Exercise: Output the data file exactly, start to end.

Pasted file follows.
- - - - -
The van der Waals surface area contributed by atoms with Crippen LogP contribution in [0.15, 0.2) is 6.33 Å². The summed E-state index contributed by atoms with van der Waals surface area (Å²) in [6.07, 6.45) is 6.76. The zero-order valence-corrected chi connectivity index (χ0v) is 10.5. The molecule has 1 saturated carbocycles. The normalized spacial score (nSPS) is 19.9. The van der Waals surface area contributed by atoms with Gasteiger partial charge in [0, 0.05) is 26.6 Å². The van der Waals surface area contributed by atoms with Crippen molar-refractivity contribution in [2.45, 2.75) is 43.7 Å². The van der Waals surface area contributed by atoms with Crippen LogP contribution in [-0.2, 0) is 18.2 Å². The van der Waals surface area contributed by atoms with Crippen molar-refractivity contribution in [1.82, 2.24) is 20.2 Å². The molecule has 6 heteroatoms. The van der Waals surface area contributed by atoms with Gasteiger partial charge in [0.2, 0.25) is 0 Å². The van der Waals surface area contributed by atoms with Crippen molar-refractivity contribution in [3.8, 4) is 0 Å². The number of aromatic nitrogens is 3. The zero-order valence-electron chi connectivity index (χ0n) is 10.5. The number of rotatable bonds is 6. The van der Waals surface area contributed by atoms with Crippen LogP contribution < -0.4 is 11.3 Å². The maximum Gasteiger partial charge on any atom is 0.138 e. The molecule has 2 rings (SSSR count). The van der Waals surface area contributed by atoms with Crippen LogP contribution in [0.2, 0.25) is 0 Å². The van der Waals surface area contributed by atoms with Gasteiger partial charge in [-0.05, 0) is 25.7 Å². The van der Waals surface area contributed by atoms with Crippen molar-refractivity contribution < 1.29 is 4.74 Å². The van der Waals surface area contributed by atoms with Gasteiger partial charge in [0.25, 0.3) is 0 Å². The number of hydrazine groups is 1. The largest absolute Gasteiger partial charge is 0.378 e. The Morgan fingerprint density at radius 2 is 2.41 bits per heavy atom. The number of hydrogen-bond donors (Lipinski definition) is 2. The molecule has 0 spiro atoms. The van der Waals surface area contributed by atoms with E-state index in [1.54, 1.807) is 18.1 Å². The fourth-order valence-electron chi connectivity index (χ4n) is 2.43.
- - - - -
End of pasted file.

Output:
The van der Waals surface area contributed by atoms with Crippen LogP contribution in [0.15, 0.2) is 6.33 Å². The summed E-state index contributed by atoms with van der Waals surface area (Å²) in [6.07, 6.45) is 6.76. The zero-order valence-corrected chi connectivity index (χ0v) is 10.5. The molecule has 1 saturated carbocycles. The normalized spacial score (nSPS) is 19.9. The van der Waals surface area contributed by atoms with Gasteiger partial charge in [0, 0.05) is 26.6 Å². The van der Waals surface area contributed by atoms with Crippen molar-refractivity contribution in [2.45, 2.75) is 43.7 Å². The van der Waals surface area contributed by atoms with Crippen LogP contribution in [-0.2, 0) is 18.2 Å². The van der Waals surface area contributed by atoms with Crippen molar-refractivity contribution in [1.82, 2.24) is 20.2 Å². The molecule has 6 heteroatoms. The van der Waals surface area contributed by atoms with Gasteiger partial charge in [0.2, 0.25) is 0 Å². The van der Waals surface area contributed by atoms with Crippen molar-refractivity contribution in [3.8, 4) is 0 Å². The number of aromatic nitrogens is 3. The zero-order valence-electron chi connectivity index (χ0n) is 10.5. The number of rotatable bonds is 6. The van der Waals surface area contributed by atoms with Crippen LogP contribution < -0.4 is 11.3 Å². The maximum Gasteiger partial charge on any atom is 0.138 e. The molecule has 2 rings (SSSR count). The van der Waals surface area contributed by atoms with Crippen LogP contribution in [0.2, 0.25) is 0 Å². The van der Waals surface area contributed by atoms with Gasteiger partial charge in [-0.05, 0) is 25.7 Å². The van der Waals surface area contributed by atoms with Crippen molar-refractivity contribution < 1.29 is 4.74 Å². The van der Waals surface area contributed by atoms with Gasteiger partial charge in [0.25, 0.3) is 0 Å². The number of hydrazine groups is 1. The largest absolute Gasteiger partial charge is 0.378 e. The Morgan fingerprint density at radius 2 is 2.41 bits per heavy atom. The number of hydrogen-bond donors (Lipinski definition) is 2. The molecule has 0 spiro atoms. The van der Waals surface area contributed by atoms with E-state index in [1.54, 1.807) is 18.1 Å². The fourth-order valence-electron chi connectivity index (χ4n) is 2.43.